, elucidated fome passages, and explained away others, as his judg. ment has bit or mifed the true reading of his author.

Mr. Davies, the publisher of the volumes before us, discovers a considerable share of biographical industry, and judgment, as well as critical taste, in his Life of Mallinger, prefixed to this edition; which alone gives it the preference to all former impressions.

On a candid review, we may venture to assert, that those ladies and gentlemen who have a relish for the ancient literature of this country, may gratify their taste, in the perufal of these volumes ; and as the present impresion is the fairett we have hitherto feen of the Author, we can so far recommend it to those curious collectors, for a place on the dramatic Melf in their libraries.

Art. 38. The Indiscreet Marriage; or, Henry and Sapbia Somero

ville. In a Series of Letters. By Miss Nugent and Miss Taylor,
of Twickenham.

12 mo, 3 Vols. 9 s. bound. Dodsley, &c. 1779

A novel which appears before the Public under the fanction of two female names, seems entitled, if not to favour, at lealt to lenity. Instead, therefore, of entering into a particular enumeraţion of the defects of this work, we shall only express a wish, that those females who think themselves poffefsed of sufficient genius and invention to write for the entertainment of the Public, would not content them. felves with that moderate share of literary reputation which a tolerable facility in the art of epiftolary writing may have obtained among the circle of their friends, but by convering intimately with the bett models of good writing, acquire that elegance and refinement of taite, which will neither be capable of being pleased with, nor exe pea to please by, mediocrity,


Art. 39. The Count de Rethel : An historical Novel. Taken from the French.

ha mo. 3. Vols. 9.5. bound. Hookham. This novel is sufficiently enriched with variety of incident and sentiment to raise it above the character of infipidity. It is written in an easy style, and, without calling for any vigorous exertions of the underltanding, or producing any violent agitations of the heart, may afford an agreeable amusement for a leisure hour.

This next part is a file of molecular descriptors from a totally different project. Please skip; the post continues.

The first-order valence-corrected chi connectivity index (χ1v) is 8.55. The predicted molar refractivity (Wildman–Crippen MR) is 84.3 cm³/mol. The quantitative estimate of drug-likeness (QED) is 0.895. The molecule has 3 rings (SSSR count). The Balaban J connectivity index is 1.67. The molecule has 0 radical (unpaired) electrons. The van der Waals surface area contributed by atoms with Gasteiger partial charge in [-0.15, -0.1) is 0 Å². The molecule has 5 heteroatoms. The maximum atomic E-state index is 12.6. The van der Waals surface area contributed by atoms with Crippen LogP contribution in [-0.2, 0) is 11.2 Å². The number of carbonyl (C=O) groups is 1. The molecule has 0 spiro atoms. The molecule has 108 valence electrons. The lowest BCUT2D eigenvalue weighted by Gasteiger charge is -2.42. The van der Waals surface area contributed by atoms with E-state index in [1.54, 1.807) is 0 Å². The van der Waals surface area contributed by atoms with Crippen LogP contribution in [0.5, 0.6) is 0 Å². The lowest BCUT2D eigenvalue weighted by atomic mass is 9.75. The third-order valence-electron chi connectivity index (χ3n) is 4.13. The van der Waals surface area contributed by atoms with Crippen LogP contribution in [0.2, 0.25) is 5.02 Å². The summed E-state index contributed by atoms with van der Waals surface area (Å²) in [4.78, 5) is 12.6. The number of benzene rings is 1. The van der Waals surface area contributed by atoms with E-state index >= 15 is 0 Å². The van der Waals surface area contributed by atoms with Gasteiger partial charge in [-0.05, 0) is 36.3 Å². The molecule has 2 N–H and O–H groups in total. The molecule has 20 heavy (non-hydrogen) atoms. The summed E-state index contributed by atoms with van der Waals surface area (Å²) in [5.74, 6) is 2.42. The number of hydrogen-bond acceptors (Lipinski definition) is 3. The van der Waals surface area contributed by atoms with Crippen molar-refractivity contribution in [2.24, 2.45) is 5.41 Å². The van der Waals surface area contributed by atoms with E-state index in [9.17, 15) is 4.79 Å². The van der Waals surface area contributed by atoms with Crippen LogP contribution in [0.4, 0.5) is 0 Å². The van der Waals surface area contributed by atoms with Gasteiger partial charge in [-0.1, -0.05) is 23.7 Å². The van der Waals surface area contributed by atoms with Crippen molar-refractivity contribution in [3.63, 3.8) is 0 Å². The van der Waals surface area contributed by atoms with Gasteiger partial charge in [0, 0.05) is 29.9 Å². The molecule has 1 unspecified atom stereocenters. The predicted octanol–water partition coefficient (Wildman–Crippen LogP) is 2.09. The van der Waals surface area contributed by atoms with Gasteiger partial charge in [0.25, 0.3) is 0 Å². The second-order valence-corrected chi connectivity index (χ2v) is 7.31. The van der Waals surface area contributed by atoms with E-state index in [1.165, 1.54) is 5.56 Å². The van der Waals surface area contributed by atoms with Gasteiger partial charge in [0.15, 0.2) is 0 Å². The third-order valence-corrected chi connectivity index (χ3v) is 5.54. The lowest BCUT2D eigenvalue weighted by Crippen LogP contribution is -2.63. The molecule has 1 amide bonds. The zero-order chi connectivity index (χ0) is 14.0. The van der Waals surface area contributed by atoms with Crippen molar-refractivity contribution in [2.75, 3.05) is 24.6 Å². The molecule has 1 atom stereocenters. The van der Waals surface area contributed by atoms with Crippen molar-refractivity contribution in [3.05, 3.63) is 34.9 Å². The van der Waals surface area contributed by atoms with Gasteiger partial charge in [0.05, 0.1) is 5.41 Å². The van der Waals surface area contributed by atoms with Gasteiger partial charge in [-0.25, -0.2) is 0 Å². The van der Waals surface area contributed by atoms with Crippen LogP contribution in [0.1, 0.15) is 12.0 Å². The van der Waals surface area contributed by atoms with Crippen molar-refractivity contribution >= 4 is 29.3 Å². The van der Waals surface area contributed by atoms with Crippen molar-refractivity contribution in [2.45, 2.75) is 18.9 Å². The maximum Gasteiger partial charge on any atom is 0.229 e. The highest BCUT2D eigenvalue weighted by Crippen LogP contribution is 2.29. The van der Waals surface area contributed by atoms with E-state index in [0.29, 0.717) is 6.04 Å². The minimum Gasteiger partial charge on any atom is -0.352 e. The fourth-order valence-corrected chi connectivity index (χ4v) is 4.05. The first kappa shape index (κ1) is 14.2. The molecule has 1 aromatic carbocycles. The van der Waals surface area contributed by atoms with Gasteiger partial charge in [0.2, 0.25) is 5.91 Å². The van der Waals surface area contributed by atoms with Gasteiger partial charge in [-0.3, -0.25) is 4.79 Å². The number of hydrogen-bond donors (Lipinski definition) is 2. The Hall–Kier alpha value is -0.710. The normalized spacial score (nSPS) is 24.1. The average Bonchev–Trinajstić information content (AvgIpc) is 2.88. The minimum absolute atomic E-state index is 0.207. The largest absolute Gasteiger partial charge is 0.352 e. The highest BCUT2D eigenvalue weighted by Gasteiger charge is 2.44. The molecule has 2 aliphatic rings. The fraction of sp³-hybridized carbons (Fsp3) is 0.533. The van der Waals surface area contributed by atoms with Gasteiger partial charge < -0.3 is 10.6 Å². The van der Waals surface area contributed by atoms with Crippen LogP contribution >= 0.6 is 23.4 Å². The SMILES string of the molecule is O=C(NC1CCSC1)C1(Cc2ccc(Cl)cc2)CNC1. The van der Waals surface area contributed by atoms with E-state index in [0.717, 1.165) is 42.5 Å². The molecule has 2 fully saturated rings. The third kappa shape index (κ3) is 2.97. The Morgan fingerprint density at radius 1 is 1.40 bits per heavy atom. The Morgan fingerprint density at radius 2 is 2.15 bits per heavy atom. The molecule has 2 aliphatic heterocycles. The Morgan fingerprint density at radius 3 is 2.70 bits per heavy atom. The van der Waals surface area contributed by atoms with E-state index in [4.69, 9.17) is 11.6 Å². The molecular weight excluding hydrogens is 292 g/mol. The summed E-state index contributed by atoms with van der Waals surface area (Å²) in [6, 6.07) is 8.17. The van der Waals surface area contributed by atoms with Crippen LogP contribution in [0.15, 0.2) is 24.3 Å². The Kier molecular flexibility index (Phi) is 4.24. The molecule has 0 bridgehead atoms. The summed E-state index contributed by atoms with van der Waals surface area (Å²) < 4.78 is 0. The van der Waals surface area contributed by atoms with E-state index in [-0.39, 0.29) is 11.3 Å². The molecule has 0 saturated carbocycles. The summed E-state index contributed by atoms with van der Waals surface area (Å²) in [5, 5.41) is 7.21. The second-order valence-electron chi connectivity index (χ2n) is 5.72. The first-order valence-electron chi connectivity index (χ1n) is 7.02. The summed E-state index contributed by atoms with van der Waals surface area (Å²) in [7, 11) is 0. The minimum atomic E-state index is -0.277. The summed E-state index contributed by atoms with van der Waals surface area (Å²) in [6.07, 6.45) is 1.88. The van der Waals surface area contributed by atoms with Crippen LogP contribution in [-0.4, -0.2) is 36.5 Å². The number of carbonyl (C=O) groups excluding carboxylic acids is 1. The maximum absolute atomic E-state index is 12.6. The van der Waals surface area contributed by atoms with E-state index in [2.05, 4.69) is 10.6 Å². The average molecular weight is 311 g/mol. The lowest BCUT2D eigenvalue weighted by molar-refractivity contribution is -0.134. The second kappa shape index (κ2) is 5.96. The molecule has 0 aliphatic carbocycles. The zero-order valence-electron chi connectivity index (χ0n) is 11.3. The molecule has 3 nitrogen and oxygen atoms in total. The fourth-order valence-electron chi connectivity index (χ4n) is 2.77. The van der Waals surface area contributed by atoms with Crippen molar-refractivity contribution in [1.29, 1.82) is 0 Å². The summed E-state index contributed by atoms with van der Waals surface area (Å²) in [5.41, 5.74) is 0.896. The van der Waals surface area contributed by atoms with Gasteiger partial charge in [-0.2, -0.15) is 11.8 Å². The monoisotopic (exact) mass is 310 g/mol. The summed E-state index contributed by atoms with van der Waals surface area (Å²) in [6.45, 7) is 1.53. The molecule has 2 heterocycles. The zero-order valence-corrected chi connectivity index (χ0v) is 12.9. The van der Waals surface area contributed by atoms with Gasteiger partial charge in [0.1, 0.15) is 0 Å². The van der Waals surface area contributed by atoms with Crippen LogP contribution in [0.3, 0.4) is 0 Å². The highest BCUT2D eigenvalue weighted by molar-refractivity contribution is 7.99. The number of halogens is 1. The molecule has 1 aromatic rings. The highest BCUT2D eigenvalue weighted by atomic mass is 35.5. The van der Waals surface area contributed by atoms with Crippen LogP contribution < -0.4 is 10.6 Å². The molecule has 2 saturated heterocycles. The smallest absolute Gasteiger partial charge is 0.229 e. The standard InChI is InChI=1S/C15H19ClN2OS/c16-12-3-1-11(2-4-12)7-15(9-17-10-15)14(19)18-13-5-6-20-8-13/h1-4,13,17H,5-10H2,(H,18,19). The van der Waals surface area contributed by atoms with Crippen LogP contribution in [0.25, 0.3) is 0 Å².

[ocr errors]


Art. 40. The History of the Common Law. By Sir Matthew

Hale, Lord Chief Justice of England in the Reign of Charles II. The Fourth Edition corrected; with Notes, References, and some Account of the Life of the Author, by Charles Runnington, Esq; Barritter at Law. Svo. "10 s. 6 d. Boards. Cadell. 1779

We have here a new edition of this valuable work, accompanied with many additional references, and a large collection of notes and illutrations. In these:Mr. Runningion has availed himself of the labours of our modern writers to a larger extent of quotation than the dury of an annotator demanded, or perhaps admitted: This Gentleman's industry in tranfcribing is greater than bis judgment in selecting and applying. We are presented with copious extracts from the works of Judge Blackftone, Mr. Barrington, Dr. Sullivan, Lord Lyttelton, Mr. Hame, and others, 'on points which no man who is 'moderately versed in English hiftory and jurisprudence, can be fupposed to be at this day oracquainted with. What is fingular enough, the authority of Blackstone is sometimes prodaced in confirmation of Sir Matthew Hale's doctrine, where Sir Matthew Hale is the very authority to which Blackstone himself refers. This is surely to turn back the stream to its fountain. At this rate the works of these learned authors may be quoted as comments on each other in endless reciprocation. Perhaps, too, the name of Hume appears oftener in these notes than will please a conftitutional lawyer. Mr. Hume's 'writings, when he treats of the early period of Esglish hiftory, however subtile and elegant, have no claim to veneration when opposed to those of Sir Matthew Hale, and when alleged merely in confirmation of them, they are nugatory in a work of this kind. As a guide, however, to the student on his first entrance on the study of our laws, Mr. Runnington's notes will be found useful and valuable. They will introduce him to an acquaintance with the most liberal of our writers, and give him some idea of the extent of the science, and the variety of objects that call for his attention in it, and they will affist him in his further progress, by pointing out many of the alterations which the practical part of the law has undergone since Sir Matthew Hale wrote, as well as the revolutions of opinion concerning some general questions which this great man has discussed. Mr. Runnington has annexed an account of Sir Matthew Hale's life, which (though somewhat verbose and affected in its style) cannot be perused too often, as it holds out a perfect model of the judicial character. The principal faas which history has transmitted concerning him are here recorded with fidelity,


« VorigeDoorgaan »